Journalists, students and non, often find themselves walking the fine line separating personal privacy from their obligations to the public at large. So when a new hire at Western Oregon University’s student newspaper happened across a file containing former students’ Social Security numbers on the university’s public server in June, he and the student editor resolved to immediately inform the administration -- and also make a copy of the file for reporting purposes. The students subsequently published a special issue of the Journal, distributed during graduation week, detailing the security breach but void of any of the private information found in the file.
Still, as the Portland Oregonian reported, the student copy editor who initially found the file faced a disciplinary hearing Friday and penalties up to and including expulsion for allegedly violating the institution’s computer use policy. And while officials decided against expulsion Friday -- opting instead to require the student to complete a presentation on "acceptable computer use" and write a newspaper commentary on university policies, according to The Oregonian -- the adviser for the Journal got a letter in August indicating that her annual contract would not be renewed.
“I feel as an adviser, as many advisers do, that oftentimes we’re really forced between loyalty to the university and loyalty to an independent press,” Susan Wickstrom said Friday. “I feel like my job as an adviser is to be loyal to the student press. And in this case, it cost me my job.”
But the issue, said Mark Weiss, executive vice president of finance and administration at Western Oregon, was not the student newspaper's coverage of the security slip, but instead the making and keeping of copies of the data. "The fact that copies were made of confidential information contrary to our university policy ... that’s the only issue that I have.”
“From my perspective [the student] was given bad advice,” Weiss said. “And certainly a university employee, an adviser to the newspaper, should not have accepted any copies.”
In retelling the tale, Wickstrom said that she was “half-listening” and “in some proximity” while the student editors conferred about the newly found file, discovered during the Wednesday of “Dead Week” before finals. Within five minutes, the editor-in-chief left to inform administrators, and while Wickstrom said she could not remember the details of when students copied the file onto a disk, she said the editor did ask if she could keep it in her office. “I just said, 'OK,' I wasn’t even positive what was in the file. I just knew it was some evidence that they were using to work on a story.” She said she put the disk in an envelope and went home for the long weekend (she worked Monday through Wednesday).
On that Friday, June 8, she said she received a call from university computing telling her that security had let officials into the newsroom, where they searched the computers. “I was horrified,” Wickstrom said of the search.
“The one thing that I hope doesn’t get ignored by anybody is the fact that school officials searched a newsroom. That’s outrageous; we just don’t do that in this country,” said Mike Hiestand, a legal consultant and lawyer for the Student Press Law Center, who added that newsrooms, including college newsrooms, are protected from search by law. (Weiss confirmed that officials went to the college-owned newsroom to remove the copied files, but could not “confirm or deny” whether a search of the computers occurred when students and staff weren’t present).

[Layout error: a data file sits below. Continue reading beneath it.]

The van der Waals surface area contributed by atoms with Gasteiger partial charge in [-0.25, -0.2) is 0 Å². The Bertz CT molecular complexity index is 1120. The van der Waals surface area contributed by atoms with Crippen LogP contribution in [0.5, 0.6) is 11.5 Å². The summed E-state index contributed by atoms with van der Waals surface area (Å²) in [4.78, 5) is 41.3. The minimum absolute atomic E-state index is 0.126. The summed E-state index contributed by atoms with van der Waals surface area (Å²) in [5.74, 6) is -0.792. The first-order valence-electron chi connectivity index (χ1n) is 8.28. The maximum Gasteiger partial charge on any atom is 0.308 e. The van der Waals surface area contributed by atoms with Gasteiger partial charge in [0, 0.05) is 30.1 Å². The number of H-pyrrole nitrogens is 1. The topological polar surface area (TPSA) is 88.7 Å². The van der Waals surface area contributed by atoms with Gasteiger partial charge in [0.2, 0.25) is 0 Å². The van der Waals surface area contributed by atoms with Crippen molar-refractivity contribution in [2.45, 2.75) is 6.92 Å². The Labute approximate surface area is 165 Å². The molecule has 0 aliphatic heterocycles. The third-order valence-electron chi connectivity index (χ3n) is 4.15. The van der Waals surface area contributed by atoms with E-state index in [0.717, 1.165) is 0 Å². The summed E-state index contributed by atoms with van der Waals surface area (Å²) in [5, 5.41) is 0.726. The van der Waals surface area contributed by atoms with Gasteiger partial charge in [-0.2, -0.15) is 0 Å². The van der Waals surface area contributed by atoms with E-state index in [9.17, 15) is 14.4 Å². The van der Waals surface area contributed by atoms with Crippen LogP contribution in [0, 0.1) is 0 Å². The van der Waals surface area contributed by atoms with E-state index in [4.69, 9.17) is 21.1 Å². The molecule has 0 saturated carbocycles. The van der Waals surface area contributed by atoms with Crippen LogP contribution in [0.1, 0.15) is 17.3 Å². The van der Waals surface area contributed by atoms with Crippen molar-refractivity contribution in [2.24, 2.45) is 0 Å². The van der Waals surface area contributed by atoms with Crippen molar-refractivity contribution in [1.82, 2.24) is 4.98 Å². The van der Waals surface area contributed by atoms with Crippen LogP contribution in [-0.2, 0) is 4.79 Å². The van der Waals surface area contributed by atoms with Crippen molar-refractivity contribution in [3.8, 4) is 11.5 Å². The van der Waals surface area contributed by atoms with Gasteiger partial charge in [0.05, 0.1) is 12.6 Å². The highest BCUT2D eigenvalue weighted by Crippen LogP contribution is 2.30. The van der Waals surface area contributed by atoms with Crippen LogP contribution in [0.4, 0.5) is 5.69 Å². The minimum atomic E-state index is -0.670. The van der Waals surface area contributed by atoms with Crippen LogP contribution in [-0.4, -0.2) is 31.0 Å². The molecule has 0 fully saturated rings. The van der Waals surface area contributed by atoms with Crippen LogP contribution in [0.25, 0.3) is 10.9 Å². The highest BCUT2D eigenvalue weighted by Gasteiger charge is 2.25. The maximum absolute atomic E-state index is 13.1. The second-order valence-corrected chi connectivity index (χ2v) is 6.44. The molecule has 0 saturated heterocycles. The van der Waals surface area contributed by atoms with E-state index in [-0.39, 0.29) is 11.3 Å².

Wickstrom said she talked to the editor-in-chief over the early June weekend and, learning that he’d already told the administration of the disk’s existence, advised that he return it to the administration. The student had in the meantime taken it from her office drawer without her knowing, Wickstrom said. Upon learning that, she volunteered to pick it up from his home and bring it to the administration -- which she said she did.
University officials deleted the file originally downloaded to the copy editor's personal laptop, the academic year ended, the four-page special edition of the Journal with the article -- which Weiss said he thought was balanced and which he had no problems with -- was distributed, and everyone went home.
In August, Wickstrom received a notice indicating that the university might not renew her contract because she “didn’t advise the students about the information that they had recovered adequately,” and for allowing students to take the disk off campus. Two days after a hearing, she received a letter via registered mail saying that her contract would not be renewed. Weiss declined to comment on Wickstrom’s case.
"What I did ask," Weiss said of the entire situation, "is that any copies of files that should not have been copied ... that we needed to erase them, destroy them. And that was the only goal we had and it was limited to those files that we were told were copied. It was our obligation to the privacy of those students to do that."
But Hiestand of the Student Press Law Center defended the right of the student journalists to keep the evidence while reporting the story. “Keeping that information so they can write a story was entirely appropriate. I trust that they took care of it and disposed it properly,” Hiestand said.
“It’s one of those things where I think the student newspaper covered the story exactly how a newspaper should cover a story. They found there was a problem with the security, as far as student files and things go, and they reported on that. They made a decision not to use names or anything like that.”
“To now target the adviser and, at least indirectly, the student newspaper -- that’s a poor choice.”